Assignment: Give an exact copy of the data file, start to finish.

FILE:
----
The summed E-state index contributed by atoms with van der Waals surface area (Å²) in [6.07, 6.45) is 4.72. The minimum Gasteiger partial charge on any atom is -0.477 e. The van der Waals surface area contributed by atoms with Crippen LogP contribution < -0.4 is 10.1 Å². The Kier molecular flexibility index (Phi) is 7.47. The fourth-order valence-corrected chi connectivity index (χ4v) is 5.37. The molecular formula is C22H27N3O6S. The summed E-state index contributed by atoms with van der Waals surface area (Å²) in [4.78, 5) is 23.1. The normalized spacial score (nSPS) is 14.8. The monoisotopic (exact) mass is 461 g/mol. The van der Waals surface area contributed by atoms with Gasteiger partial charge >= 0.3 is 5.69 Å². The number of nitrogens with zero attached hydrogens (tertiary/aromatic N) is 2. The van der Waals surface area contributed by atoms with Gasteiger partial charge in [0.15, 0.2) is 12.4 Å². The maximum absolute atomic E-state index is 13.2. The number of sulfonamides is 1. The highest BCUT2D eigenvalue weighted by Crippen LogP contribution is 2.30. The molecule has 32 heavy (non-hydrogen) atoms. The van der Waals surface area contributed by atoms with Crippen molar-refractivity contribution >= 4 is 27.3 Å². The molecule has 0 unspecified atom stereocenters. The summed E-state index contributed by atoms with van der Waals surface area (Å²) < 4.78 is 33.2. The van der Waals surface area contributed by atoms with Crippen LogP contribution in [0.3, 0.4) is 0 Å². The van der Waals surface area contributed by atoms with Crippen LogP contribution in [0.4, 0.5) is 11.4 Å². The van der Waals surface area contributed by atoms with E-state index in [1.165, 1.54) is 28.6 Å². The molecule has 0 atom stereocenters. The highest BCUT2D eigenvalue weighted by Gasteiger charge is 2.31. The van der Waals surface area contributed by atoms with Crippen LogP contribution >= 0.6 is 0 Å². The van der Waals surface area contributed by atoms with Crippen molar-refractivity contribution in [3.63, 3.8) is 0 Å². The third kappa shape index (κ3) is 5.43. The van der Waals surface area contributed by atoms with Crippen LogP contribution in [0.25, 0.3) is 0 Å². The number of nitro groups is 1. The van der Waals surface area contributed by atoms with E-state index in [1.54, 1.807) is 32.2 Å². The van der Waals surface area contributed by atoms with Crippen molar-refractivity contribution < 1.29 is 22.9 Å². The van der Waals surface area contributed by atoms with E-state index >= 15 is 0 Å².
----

The summed E-state index contributed by atoms with van der Waals surface area (Å²) in [6.07, 6.45) is 4.72. The minimum Gasteiger partial charge on any atom is -0.477 e. The van der Waals surface area contributed by atoms with Crippen LogP contribution < -0.4 is 10.1 Å². The Kier molecular flexibility index (Phi) is 7.47. The fourth-order valence-corrected chi connectivity index (χ4v) is 5.37. The molecular formula is C22H27N3O6S. The summed E-state index contributed by atoms with van der Waals surface area (Å²) in [4.78, 5) is 23.1. The normalized spacial score (nSPS) is 14.8. The monoisotopic (exact) mass is 461 g/mol. The van der Waals surface area contributed by atoms with Gasteiger partial charge >= 0.3 is 5.69 Å². The number of nitrogens with zero attached hydrogens (tertiary/aromatic N) is 2. The van der Waals surface area contributed by atoms with Gasteiger partial charge in [0.15, 0.2) is 12.4 Å². The maximum absolute atomic E-state index is 13.2. The number of sulfonamides is 1. The highest BCUT2D eigenvalue weighted by Crippen LogP contribution is 2.30. The molecule has 32 heavy (non-hydrogen) atoms. The van der Waals surface area contributed by atoms with Crippen molar-refractivity contribution >= 4 is 27.3 Å². The molecule has 0 unspecified atom stereocenters. The summed E-state index contributed by atoms with van der Waals surface area (Å²) < 4.78 is 33.2. The van der Waals surface area contributed by atoms with Crippen LogP contribution in [0.3, 0.4) is 0 Å². The van der Waals surface area contributed by atoms with Crippen LogP contribution in [0.4, 0.5) is 11.4 Å². The van der Waals surface area contributed by atoms with E-state index in [1.165, 1.54) is 28.6 Å². The molecule has 0 atom stereocenters. The highest BCUT2D eigenvalue weighted by Gasteiger charge is 2.31. The van der Waals surface area contributed by atoms with Crippen LogP contribution >= 0.6 is 0 Å². The van der Waals surface area contributed by atoms with Crippen molar-refractivity contribution in [3.63, 3.8) is 0 Å². The third kappa shape index (κ3) is 5.43. The van der Waals surface area contributed by atoms with Crippen LogP contribution in [0.25, 0.3) is 0 Å². The number of nitro groups is 1. The van der Waals surface area contributed by atoms with E-state index in [1.54, 1.807) is 32.2 Å². The van der Waals surface area contributed by atoms with Crippen molar-refractivity contribution < 1.29 is 22.9 Å². The van der Waals surface area contributed by atoms with E-state index >= 15 is 0 Å².